BCIS and the contractor's basis of valuation

BCIS provides a ready source of data when establishing the replacement cost of a building for calculating a contractor's basis of valuation for rating purposes.

Architectural Interior

According to RICS' guidance note, The Contractor’s basis of valuation for rating purposes, the valuer needs to decide whether to base the replacement cost on the actual property or a substitute.

Where the replacement cost is based on the actual property, the guidance note suggests that the ‘costs can be achieved either by:

a) reference to unit costs derived from analysis of actual costs or
b) reference to the actual costs of providing the subject property or
c) in the absence of sufficient evidence from (a) and (b), reference to other appropriate and reliable sources of cost estimates.’

Using the appropriate indices

If costs are based on the recorded cost of the actual property, a) or b) above, BCIS indices for buildings, civil engineering and plant and machinery, etc. can be applied to update the costs. The older the cost information the less reliable this will be and care needs to be exercised to ensure that an appropriate index is applied.

The basis of the actual cost information needs to be considered, e.g. variation of price tender cost, firm price tender cost, design and build or final account figures, when choosing and applying indices.

In the case of c) above, BCIS average prices and analyses will provide a reliable source of unit cost information.

Similarly, if a modern, simpler or smaller substitute building is to form the basis of the replacement cost, BCIS average prices and analyses can be used.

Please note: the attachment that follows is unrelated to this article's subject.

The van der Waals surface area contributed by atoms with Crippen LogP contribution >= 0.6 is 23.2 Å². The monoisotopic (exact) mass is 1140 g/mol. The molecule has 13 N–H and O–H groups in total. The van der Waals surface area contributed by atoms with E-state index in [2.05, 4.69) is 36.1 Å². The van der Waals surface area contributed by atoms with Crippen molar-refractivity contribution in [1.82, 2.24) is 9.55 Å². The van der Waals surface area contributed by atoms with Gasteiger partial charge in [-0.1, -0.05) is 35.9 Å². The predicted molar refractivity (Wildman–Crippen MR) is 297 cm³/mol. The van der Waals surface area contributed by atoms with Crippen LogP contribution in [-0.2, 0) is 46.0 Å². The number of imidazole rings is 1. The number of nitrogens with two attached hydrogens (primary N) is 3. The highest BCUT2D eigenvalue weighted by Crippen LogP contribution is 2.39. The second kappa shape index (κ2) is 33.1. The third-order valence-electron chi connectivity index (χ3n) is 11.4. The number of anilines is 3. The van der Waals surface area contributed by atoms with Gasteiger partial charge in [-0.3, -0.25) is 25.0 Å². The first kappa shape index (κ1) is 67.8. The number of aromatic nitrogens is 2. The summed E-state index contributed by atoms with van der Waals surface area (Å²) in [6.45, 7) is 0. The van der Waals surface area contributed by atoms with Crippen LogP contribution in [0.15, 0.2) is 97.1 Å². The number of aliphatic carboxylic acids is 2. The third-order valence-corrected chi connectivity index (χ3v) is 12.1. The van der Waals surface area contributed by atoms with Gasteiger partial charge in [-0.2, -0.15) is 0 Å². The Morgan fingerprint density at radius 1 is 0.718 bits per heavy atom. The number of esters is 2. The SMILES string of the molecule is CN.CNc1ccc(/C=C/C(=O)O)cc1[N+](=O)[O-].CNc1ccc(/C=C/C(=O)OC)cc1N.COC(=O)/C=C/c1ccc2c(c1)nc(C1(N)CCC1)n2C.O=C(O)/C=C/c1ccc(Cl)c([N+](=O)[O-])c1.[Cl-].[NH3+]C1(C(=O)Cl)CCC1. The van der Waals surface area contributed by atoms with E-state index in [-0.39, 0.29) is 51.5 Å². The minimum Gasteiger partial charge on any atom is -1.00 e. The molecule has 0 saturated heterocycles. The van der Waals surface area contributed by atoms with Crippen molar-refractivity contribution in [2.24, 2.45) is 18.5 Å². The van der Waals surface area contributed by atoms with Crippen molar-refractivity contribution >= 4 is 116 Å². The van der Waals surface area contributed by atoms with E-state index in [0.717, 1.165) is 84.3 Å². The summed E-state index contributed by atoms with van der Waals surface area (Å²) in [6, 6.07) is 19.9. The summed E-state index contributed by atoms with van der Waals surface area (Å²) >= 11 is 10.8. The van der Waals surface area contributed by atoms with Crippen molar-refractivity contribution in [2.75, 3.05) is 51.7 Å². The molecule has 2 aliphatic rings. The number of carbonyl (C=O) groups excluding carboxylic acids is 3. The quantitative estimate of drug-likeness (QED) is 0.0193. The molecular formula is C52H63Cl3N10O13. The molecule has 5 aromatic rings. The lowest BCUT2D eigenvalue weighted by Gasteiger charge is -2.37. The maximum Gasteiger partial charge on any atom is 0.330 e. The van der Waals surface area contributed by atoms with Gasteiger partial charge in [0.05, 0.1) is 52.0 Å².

The estimated costs reflect rebuilding as new and need to be adjusted to reflect any deficiencies in the actual property compared with the 'new' property.

RICS' guidance note contains detailed guidance for valuers.

A similar approach may be used to value a property under the RICS Valuation – Global Standards (Red Book), which identifies three cost approach methods to valuing unusual or very specialist properties that rarely come to market, and are generally unsuited to other, more common valuation techniques:

  1. replacement cost method: a method that indicates value by calculating the cost of a similar asset offering equivalent utility
  2. reproduction cost method: a method under the cost that indicates value by calculating the cost to recreating a replica of an asset and
  3. summation method: a method that calculates the value of an asset by the addition of the separate values of its component parts.

Again, these need to be adjusted for the state of the property being valued and are also sometimes referred to as Depreciated Replacement Cost (DRC) and Contractor’s Method of Valuation.

The BCIS average prices, cost analyses and building indices are published in BCIS Online.
The BCIS Civil Engineering Indices are published in the RICS Infrastructure Information Service.
The BCIS Plant and Machinery Indices are published in BCIS Plant and Equipment Indices

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